By Olivia H. Renensland
September 30, 2020
In the fall of 1970, future U.S. Supreme Court Justice Ruth Bader Ginsburg and her husband Martin Ginsburg decided to take on Moritz v. Commissioner, representing Charles Moritz in his appeal of a U.S. Tax Court decision that denied him a dependent care deduction under now-defunct Section 214 of the Internal Revenue Code.
The legal reasoning Justice Ginsburg deployed in the brief they submitted to the U.S. Court of Appeals for the 10th Circuit, arguing the unconstitutionality of laws that discriminate on the basis of sex alone, would not only win Moritz’s case, but become the foundation for a lineage of jurisprudence denying the constitutionality of sex-based discrimination.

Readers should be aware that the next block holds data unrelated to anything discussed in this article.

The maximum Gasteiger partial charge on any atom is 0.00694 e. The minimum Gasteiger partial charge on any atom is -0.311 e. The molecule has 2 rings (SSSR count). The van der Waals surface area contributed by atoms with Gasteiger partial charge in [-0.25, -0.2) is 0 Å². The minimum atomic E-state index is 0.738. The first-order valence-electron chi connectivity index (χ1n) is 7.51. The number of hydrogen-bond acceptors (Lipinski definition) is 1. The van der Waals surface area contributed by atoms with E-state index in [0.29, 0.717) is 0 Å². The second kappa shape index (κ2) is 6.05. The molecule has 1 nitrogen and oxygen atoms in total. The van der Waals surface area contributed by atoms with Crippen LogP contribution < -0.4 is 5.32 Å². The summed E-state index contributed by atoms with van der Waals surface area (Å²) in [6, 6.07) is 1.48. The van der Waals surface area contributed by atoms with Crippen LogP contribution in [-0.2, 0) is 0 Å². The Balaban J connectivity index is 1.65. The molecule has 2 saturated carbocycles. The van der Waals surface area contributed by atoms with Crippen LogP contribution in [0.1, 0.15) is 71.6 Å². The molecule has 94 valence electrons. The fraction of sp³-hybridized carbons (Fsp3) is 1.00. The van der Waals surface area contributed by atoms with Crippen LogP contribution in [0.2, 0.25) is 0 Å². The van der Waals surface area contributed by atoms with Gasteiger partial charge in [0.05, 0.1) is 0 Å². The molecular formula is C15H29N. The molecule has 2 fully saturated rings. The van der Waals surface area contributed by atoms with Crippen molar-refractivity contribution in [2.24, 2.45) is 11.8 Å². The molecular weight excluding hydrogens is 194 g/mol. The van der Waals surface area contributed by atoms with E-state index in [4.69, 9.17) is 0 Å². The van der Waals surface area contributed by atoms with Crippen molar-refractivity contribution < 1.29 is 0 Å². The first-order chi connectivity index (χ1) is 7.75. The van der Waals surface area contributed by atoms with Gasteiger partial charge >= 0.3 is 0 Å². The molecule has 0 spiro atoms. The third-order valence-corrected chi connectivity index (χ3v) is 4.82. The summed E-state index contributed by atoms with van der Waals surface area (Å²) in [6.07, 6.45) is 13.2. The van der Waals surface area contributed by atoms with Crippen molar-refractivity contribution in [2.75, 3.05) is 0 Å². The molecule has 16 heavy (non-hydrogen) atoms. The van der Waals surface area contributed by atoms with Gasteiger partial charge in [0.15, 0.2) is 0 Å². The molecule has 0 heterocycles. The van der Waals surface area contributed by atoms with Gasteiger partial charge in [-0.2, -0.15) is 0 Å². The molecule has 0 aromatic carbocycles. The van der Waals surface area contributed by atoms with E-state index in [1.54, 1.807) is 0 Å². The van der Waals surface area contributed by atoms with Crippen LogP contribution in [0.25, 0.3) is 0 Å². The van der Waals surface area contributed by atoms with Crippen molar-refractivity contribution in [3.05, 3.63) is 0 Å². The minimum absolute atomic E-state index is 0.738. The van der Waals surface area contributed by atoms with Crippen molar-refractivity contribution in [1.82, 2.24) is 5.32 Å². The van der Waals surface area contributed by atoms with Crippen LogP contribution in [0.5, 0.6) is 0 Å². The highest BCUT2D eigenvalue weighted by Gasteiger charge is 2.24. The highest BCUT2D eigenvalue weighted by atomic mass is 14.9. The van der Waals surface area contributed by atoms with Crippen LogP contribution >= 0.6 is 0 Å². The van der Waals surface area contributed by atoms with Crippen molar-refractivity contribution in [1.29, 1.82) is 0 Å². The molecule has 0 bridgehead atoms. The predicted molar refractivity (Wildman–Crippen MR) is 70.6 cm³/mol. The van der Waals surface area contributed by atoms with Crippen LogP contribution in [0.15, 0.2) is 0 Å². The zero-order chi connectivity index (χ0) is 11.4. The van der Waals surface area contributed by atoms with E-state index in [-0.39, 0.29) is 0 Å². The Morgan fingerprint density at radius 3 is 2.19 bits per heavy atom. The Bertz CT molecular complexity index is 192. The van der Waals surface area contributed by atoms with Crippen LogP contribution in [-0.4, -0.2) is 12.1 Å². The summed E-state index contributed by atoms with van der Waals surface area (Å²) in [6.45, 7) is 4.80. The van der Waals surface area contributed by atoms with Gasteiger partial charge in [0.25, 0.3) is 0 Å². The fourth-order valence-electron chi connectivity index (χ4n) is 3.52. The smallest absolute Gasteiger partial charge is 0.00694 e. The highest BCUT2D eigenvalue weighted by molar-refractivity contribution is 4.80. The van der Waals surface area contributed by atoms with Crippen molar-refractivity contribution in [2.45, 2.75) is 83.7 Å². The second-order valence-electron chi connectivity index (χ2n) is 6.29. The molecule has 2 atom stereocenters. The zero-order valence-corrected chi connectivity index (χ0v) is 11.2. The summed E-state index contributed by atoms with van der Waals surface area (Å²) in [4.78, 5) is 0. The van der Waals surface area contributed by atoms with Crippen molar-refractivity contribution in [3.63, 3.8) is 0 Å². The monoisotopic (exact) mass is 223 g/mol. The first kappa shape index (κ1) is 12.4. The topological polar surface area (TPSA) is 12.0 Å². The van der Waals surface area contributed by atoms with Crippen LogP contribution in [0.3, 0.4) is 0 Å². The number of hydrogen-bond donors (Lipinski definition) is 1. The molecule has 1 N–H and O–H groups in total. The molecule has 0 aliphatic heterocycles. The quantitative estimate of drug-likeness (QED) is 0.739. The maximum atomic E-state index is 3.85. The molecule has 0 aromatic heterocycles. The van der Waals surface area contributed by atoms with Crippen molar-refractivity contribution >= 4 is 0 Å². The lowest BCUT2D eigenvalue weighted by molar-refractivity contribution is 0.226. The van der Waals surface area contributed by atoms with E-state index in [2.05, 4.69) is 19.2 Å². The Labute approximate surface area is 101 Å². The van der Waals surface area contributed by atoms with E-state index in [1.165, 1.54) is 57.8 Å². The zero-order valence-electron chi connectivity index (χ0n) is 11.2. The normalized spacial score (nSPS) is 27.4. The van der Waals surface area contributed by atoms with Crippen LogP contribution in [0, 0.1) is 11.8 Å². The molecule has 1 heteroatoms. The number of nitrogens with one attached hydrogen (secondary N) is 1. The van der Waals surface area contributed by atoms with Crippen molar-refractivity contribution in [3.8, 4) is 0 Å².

Justice Ginsburg’s brilliance in arguing Moritz was recently captured on the silver screen in “On the Basis of Sex,” but equally brilliant was her strategic decision to commence her long-term fight to dismantle paternalistic legislation that denied women equal protection by: (1) using the tax code as the vehicle for challenging legalized sex-based discrimination — as opposed to advancing more controversial legislation at the time, such as a law promoting women’s right to choose, and (2) advocating on behalf of a man as opposed to a woman.
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